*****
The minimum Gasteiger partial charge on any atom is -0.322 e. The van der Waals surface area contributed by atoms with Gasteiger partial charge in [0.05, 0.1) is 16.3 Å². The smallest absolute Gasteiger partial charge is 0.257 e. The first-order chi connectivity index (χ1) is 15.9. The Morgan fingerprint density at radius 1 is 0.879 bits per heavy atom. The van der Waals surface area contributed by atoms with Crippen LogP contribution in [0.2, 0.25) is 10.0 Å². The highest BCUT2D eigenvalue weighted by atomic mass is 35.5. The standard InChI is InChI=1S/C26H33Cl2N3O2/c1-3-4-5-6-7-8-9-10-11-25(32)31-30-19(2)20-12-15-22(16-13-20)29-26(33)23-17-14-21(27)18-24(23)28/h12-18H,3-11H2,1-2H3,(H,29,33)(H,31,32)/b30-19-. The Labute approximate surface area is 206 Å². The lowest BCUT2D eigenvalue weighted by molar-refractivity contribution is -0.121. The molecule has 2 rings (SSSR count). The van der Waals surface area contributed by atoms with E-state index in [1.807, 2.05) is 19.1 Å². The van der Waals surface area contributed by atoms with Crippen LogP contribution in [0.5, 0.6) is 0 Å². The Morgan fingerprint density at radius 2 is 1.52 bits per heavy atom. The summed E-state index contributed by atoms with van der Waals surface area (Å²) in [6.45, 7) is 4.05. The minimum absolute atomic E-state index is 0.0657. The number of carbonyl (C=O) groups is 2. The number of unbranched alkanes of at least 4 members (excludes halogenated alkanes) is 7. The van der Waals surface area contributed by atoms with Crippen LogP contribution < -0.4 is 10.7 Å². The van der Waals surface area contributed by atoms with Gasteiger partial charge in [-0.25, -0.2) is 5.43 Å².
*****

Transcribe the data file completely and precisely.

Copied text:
The minimum Gasteiger partial charge on any atom is -0.322 e. The van der Waals surface area contributed by atoms with Gasteiger partial charge in [0.05, 0.1) is 16.3 Å². The smallest absolute Gasteiger partial charge is 0.257 e. The first-order chi connectivity index (χ1) is 15.9. The Morgan fingerprint density at radius 1 is 0.879 bits per heavy atom. The van der Waals surface area contributed by atoms with Crippen LogP contribution in [0.2, 0.25) is 10.0 Å². The highest BCUT2D eigenvalue weighted by atomic mass is 35.5. The standard InChI is InChI=1S/C26H33Cl2N3O2/c1-3-4-5-6-7-8-9-10-11-25(32)31-30-19(2)20-12-15-22(16-13-20)29-26(33)23-17-14-21(27)18-24(23)28/h12-18H,3-11H2,1-2H3,(H,29,33)(H,31,32)/b30-19-. The Labute approximate surface area is 206 Å². The lowest BCUT2D eigenvalue weighted by molar-refractivity contribution is -0.121. The molecule has 2 rings (SSSR count). The van der Waals surface area contributed by atoms with E-state index in [1.807, 2.05) is 19.1 Å². The van der Waals surface area contributed by atoms with Crippen LogP contribution in [0.5, 0.6) is 0 Å². The Morgan fingerprint density at radius 2 is 1.52 bits per heavy atom. The summed E-state index contributed by atoms with van der Waals surface area (Å²) in [6.45, 7) is 4.05. The minimum absolute atomic E-state index is 0.0657. The number of carbonyl (C=O) groups is 2. The number of unbranched alkanes of at least 4 members (excludes halogenated alkanes) is 7. The van der Waals surface area contributed by atoms with Crippen LogP contribution < -0.4 is 10.7 Å². The van der Waals surface area contributed by atoms with Gasteiger partial charge in [-0.25, -0.2) is 5.43 Å².